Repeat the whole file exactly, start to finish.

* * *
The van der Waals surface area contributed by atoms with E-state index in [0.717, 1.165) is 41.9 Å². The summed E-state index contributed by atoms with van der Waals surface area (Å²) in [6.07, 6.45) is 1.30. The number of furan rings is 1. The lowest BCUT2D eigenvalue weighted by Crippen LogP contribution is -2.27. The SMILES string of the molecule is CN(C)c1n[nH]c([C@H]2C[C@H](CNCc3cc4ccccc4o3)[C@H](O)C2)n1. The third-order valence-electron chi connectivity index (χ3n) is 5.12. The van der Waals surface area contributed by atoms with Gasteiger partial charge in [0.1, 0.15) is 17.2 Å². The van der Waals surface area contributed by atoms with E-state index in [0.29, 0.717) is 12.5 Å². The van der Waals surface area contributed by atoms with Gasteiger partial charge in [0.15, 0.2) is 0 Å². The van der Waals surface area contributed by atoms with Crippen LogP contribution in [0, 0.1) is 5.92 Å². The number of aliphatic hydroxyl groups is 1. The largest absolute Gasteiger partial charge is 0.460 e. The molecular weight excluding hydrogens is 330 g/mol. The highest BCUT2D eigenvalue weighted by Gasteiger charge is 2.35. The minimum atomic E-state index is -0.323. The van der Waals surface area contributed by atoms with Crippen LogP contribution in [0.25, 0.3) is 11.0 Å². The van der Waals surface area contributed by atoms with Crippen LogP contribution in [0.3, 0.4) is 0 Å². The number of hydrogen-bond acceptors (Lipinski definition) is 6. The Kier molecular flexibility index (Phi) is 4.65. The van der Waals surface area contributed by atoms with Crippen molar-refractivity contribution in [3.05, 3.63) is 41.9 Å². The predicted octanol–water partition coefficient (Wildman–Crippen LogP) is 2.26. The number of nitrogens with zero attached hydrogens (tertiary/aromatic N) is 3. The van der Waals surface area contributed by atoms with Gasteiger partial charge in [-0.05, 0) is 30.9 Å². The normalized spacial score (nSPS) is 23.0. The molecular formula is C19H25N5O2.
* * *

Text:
The van der Waals surface area contributed by atoms with E-state index in [0.717, 1.165) is 41.9 Å². The summed E-state index contributed by atoms with van der Waals surface area (Å²) in [6.07, 6.45) is 1.30. The number of furan rings is 1. The lowest BCUT2D eigenvalue weighted by Crippen LogP contribution is -2.27. The SMILES string of the molecule is CN(C)c1n[nH]c([C@H]2C[C@H](CNCc3cc4ccccc4o3)[C@H](O)C2)n1. The third-order valence-electron chi connectivity index (χ3n) is 5.12. The van der Waals surface area contributed by atoms with Gasteiger partial charge in [0.1, 0.15) is 17.2 Å². The van der Waals surface area contributed by atoms with E-state index in [0.29, 0.717) is 12.5 Å². The van der Waals surface area contributed by atoms with Gasteiger partial charge in [0.15, 0.2) is 0 Å². The van der Waals surface area contributed by atoms with Crippen LogP contribution in [0, 0.1) is 5.92 Å². The number of aliphatic hydroxyl groups is 1. The largest absolute Gasteiger partial charge is 0.460 e. The molecular weight excluding hydrogens is 330 g/mol. The highest BCUT2D eigenvalue weighted by Gasteiger charge is 2.35. The minimum atomic E-state index is -0.323. The van der Waals surface area contributed by atoms with Crippen LogP contribution in [0.25, 0.3) is 11.0 Å². The van der Waals surface area contributed by atoms with Crippen LogP contribution in [0.3, 0.4) is 0 Å². The number of hydrogen-bond acceptors (Lipinski definition) is 6. The Kier molecular flexibility index (Phi) is 4.65. The van der Waals surface area contributed by atoms with Crippen molar-refractivity contribution in [3.05, 3.63) is 41.9 Å². The predicted octanol–water partition coefficient (Wildman–Crippen LogP) is 2.26. The number of nitrogens with zero attached hydrogens (tertiary/aromatic N) is 3. The van der Waals surface area contributed by atoms with Gasteiger partial charge in [-0.05, 0) is 30.9 Å². The normalized spacial score (nSPS) is 23.0. The molecular formula is C19H25N5O2.